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Volodymyr Zelensky, Ukraine's president, during a news conference with Olaf Scholz, Germany's chancellor at the Ukraine Recovery Conference in Berlin, Germany, on June 11, 2024. (Krisztian Bocsi/Bloomberg via Getty Images)
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President Volodymyr Zelensky arrived in Brussels on June 27 to meet with European officials and sign a security agreement with the European Union.

The EU is expected to join 17 countries, including the U.S., Japan, U.K., Germany, and France, that have signed similar bilateral treaties to help Kyiv repel Russia's aggression.

"It (the agreement) will for the first time establish the commitment of all 27 member states to provide Ukraine with broad support despite any internal institutional changes," Zelensky said via his Telegram channel.

According to an unnamed senior EU diplomat cited by Polish media RMF on June 24, the future security agreement between Ukraine and the EU consists of two parts.

The first is related to security and defense, including "nine specific commitments:" modern equipment supply for Ukraine, Ukrainian personnel training, demining, and support of Ukraine for nuclear and cyber security, among others. The second part deals with civilian aspects, primarily Ukraine's prospect of EU membership.

The document also allegedly includes a pledge to protect Ukrainian refugees, prosecute those responsible for war crimes, continue to impose sanctions on Russia and use frozen Russian assets to support Ukraine, in particular, its reconstruction and economy.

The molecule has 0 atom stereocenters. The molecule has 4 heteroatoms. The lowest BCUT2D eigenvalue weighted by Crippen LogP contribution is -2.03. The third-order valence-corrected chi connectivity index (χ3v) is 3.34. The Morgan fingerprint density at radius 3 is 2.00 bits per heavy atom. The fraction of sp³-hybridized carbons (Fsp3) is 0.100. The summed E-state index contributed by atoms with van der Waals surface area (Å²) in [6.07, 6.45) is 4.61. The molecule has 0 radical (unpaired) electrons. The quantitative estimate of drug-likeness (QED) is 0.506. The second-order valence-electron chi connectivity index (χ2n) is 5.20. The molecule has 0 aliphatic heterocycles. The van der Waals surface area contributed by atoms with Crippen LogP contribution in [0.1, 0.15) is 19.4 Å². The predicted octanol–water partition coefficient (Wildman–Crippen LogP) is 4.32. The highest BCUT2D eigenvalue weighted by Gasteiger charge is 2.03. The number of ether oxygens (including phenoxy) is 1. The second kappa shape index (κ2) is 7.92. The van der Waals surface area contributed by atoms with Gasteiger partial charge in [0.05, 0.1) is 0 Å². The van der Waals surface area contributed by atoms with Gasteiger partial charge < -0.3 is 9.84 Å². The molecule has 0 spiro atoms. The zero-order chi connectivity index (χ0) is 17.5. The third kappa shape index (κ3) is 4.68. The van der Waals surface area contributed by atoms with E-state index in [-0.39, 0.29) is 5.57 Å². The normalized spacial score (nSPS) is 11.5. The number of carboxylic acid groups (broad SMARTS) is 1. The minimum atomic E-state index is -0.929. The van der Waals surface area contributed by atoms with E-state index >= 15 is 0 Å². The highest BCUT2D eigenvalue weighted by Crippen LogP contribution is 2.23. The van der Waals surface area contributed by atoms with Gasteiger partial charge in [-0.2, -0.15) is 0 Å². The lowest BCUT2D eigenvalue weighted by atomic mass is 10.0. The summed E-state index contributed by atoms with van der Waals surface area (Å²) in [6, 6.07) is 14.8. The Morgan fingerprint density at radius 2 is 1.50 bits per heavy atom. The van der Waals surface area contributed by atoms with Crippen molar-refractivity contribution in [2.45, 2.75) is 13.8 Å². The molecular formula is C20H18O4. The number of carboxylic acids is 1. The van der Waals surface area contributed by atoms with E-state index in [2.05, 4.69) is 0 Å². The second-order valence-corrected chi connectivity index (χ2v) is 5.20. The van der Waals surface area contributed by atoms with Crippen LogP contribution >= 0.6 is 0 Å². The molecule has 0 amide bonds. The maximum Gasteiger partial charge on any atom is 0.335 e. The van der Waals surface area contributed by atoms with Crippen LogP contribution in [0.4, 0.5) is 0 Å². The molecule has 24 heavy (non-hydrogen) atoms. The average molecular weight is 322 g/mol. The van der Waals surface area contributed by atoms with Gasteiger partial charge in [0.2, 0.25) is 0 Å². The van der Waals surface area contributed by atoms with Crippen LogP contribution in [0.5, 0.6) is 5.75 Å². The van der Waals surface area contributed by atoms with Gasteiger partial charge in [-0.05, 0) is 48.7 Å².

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During his visit to Brussels, Zelensky will also hold bilateral talks with the leaders of the EU and member states. Apart from the deal with the EU, the Ukrainian president will sign two more agreements with EU countries, Zelensky's post said, without specifying the details.

The visit comes two days after the long-awaited beginning of accession negotiations between the European Union and Ukraine.

"Today, I am in Brussels to take part in the meeting of the European Council and to thank all the leaders of Europe for their unity and for confirming the irreversibility of our European course," added Zelensky.

Ukraine received EU candidate status in June 2022. The European Commission recommended launching accession talks with Ukraine and Moldova in November 2023, and the European Council agreed on it a month later.

The commission then presented the negotiation framework and said the two countries were ready to begin the talks by the end of June.

Despite the agreement, Ukraine's entry into the EU most likely remains years away. Katarina Mathernova, the EU ambassador to Ukraine, said last month that Kyiv could join the bloc in 2030.

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